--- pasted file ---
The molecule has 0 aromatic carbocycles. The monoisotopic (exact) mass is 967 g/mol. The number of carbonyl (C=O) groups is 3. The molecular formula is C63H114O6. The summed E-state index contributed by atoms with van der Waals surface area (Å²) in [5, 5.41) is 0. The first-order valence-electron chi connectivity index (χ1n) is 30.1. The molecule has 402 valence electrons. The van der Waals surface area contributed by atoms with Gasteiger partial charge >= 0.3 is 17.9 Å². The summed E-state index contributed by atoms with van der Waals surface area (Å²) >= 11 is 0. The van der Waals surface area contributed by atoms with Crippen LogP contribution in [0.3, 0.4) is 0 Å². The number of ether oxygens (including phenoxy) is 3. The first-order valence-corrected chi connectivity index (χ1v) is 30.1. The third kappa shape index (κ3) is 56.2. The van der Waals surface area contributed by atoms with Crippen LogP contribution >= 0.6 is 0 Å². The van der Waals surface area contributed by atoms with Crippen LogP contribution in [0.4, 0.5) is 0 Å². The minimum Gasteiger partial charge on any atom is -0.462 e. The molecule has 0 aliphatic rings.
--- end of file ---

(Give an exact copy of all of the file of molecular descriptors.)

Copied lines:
The molecule has 0 aromatic carbocycles. The monoisotopic (exact) mass is 967 g/mol. The number of carbonyl (C=O) groups is 3. The molecular formula is C63H114O6. The summed E-state index contributed by atoms with van der Waals surface area (Å²) in [5, 5.41) is 0. The first-order valence-electron chi connectivity index (χ1n) is 30.1. The molecule has 402 valence electrons. The van der Waals surface area contributed by atoms with Gasteiger partial charge >= 0.3 is 17.9 Å². The summed E-state index contributed by atoms with van der Waals surface area (Å²) >= 11 is 0. The van der Waals surface area contributed by atoms with Crippen LogP contribution in [0.3, 0.4) is 0 Å². The number of ether oxygens (including phenoxy) is 3. The first-order valence-corrected chi connectivity index (χ1v) is 30.1. The third kappa shape index (κ3) is 56.2. The van der Waals surface area contributed by atoms with Crippen LogP contribution >= 0.6 is 0 Å². The van der Waals surface area contributed by atoms with Crippen LogP contribution in [0.4, 0.5) is 0 Å². The minimum Gasteiger partial charge on any atom is -0.462 e. The molecule has 0 aliphatic rings.